Aureole etc.

Golden Age singers

Nimbus on-line

Faure songs
Charlotte de Rothschild (soprano);

  Founder: Len Mullenger
Classical Editor: Rob Barnett

Some items
to consider


colourful imaginative harmony
Renate Eggebrecht violin

Leticia Gómez-Tagle
Chopin, Liszt, Scarlatti

Guillaume LEKEU

Book 1 Book 2 Book3
Mota The Triptych: -Website

Acte Prealable returns
with New Releases

Superior performance

Shostakovich 6&7 Nelsons

Verdi Requiem Thielemann

Marianna Henriksson
An outstanding recital

Arnold Bax
Be converted

this terrific disc

John Buckley
one of my major discoveries

François-Xavier Roth
A game-changing Mahler 3


Bryden Thomson


Vaughan Williams Concertos

RVW Orchestral



We are currently offering in excess of 51,000 reviews

Advertising on

Donate and keep us afloat


New Releases

Naxos Classical

Nimbus Podcast

Obtain 10% discount

Special offer 50% off
15CDs £83 incl. postage

Musicweb sells the following labels
Acte Préalable
(THE Polish label)
Altus 10% off
Atoll 10% off
CRD 10% off
Hallé 10% off
Lyrita 10% off
Nimbus 10% off
Nimbus Alliance
Prima voce 10% off
Red Priest 10% off
Retrospective 10% off
Saydisc 10% off
Sterling 10% off

Follow us on Twitter

Subscribe to our free weekly review listing

Sample: See what you will get

Editorial Board
MusicWeb International
Founding Editor
Rob Barnett
Editor in Chief
John Quinn
Seen & Heard
Editor Emeritus
   Bill Kenny
MusicWeb Webmaster
   David Barker
Jonathan Woolf
MusicWeb Founder
   Len Mullenger


CD: MDT AmazonUK AmazonUS

Per Flauto - Italian Recorder Music of the 17th Century
Giovanni Battista FONTANA (?-1630)
Sonata XV (1641) [3:47]
Bartolomeo DE SELMA Y SALAVERDE (c.1585-after 1638)
Canzon (1638) [4:46]
Girolamo FRESCOBALDI (1583-1643)
Canzona XI La Plettenberger (1628) [2:07]
Canzona XII La Todeschina (1628) [2:09]
Canzona III (1628) [3:37]
Aurelio VERGILIANO (c1540-c.1600)
Ricercata [3:34]
Bernardo STORACE (17th C)
Monica (1664) [7:12]
Francesco ROGNONI (?-before 1626)
Vestiva i colli (after Palestrina) (1620) [4:19]
Francesco TURINI (1589-1656)
Sonata I a 3 (1621) [3:25]
Sonata II 2. tuono (1621) [5:45]
Susan ung jour (after Lassus) (1638) [8:32]
Tarquinio MERULA (1595-1665)
La Strada (1637) [4:30]
La Cattarina (1637) [3:20]
Ganassi-Consort, Köln (Cordula Breuer, Eberhard Zummach (recorder), Christina Kyprianides (cello), Joachim Vogelsänger (harpsichord))
rec. 1988, Evangelische Kirche, Hohnrath, Germany. DDD

Experience Classicsonline

When I received this disc I assumed it was a reissue as the recording date is 1988. In fact there is no indication that it has been reissued. I wonder why after more than twenty years a review copy has landed at my door. Never mind, despite its age it makes great listening.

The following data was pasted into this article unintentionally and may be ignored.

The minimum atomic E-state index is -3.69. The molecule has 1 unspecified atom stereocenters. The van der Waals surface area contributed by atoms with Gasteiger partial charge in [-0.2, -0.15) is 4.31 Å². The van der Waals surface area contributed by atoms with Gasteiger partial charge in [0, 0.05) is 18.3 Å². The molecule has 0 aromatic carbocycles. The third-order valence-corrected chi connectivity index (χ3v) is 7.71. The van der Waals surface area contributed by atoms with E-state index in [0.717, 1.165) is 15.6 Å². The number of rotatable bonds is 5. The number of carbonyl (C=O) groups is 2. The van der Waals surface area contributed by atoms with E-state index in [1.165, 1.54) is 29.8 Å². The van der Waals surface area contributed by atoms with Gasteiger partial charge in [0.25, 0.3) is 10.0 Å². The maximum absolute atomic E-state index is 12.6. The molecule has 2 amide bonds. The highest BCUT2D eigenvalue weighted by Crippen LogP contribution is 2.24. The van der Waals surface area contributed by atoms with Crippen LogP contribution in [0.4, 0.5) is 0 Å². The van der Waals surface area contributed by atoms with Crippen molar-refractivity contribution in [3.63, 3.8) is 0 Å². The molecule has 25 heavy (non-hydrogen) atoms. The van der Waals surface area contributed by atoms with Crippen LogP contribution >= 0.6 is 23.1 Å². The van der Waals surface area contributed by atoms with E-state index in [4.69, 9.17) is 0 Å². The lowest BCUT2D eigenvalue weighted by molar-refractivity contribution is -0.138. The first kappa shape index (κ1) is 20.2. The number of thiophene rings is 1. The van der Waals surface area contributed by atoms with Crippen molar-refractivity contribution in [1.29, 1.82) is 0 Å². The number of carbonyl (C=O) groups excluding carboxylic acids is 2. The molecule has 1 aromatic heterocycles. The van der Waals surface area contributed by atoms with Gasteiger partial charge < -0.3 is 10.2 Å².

There can be no doubt that the standard of recorder playing in Italy in the 16th and early 17th century was very high. In the booklet Eberhard Zummach mentions the name of Sylvestro Ganassi who published a tutor (La Fontegara) in 1535 which bears witness to that. We also know about a family of brilliant recorder players from Venice, the Bassanis, who went to England in 1540 and for several decades were at the service of the Court. The recorder would remain popular in Italy until the end of the 17th century when it was gradually overshadowed by the transverse flute.

The programme of this disc contains music from the first half of the 17th century. Although it was a time which saw a more idiomatic writing for various instruments, in particular the violin, many compositions are playable at any treble instrument. Even if composers did mention a specific instrument, the use of other instruments is not excluded. Massimiliano Neri, who was active in the mid-17th century, once wrote: "Even if (...) every Sonata is assigned to instruments, everything remains at the disposition [of the player] to change within the satisfactory confines of correct taste, & taking common practice into account".

And so this disc opens with a sonata by Giovanni Battista Fontana, which was probably written for two violins, considering the fact that he was a violinist himself. But in the title of the collection from which this sonata is taken he specifically mentions the cornett as an alternative. And as the playing technique of cornett and recorder are comparable there is no objection to a performance on the latter. Bartolomeo de Selma y Salaverde, on the other hand, was a wind player himself, more particularly a virtuoso on the bassoon, and his music is very suitable to the recorder. His diminutions on Susan ung jour, the famous chanson by Orlandus Lassus, was very likely written in the first place for his own instrument. Here it is performed with the cello.

Diminutions - melodic and rhythmic ornamentations of a given vocal line - were one of the popular forms of instrumental music in the decades around 1600. They show which music of the 16th century was most famous, and Lassus's chanson belonged to that category. So did Palestrina's madrigal Vestiva i colli which was used by Francesco Rognoni for diminutions, published in a collection of 1620. He was one of the most prolific writers of diminutions at the time. Variations on popular tunes were also written for keyboard, and Bernardo Storace took another popular tune, Monica. Girolamo Frescobaldi used this tune as cantus firmus for a mass. He may be mainly known for his keyboard music but he also composed a number of canzonas which were printed in 1628. He specifically intended them for "all sorts of instruments". Most of them have names whose meaning isn't always detectable. Like his keyboard works they are built from a series of contrasting sections.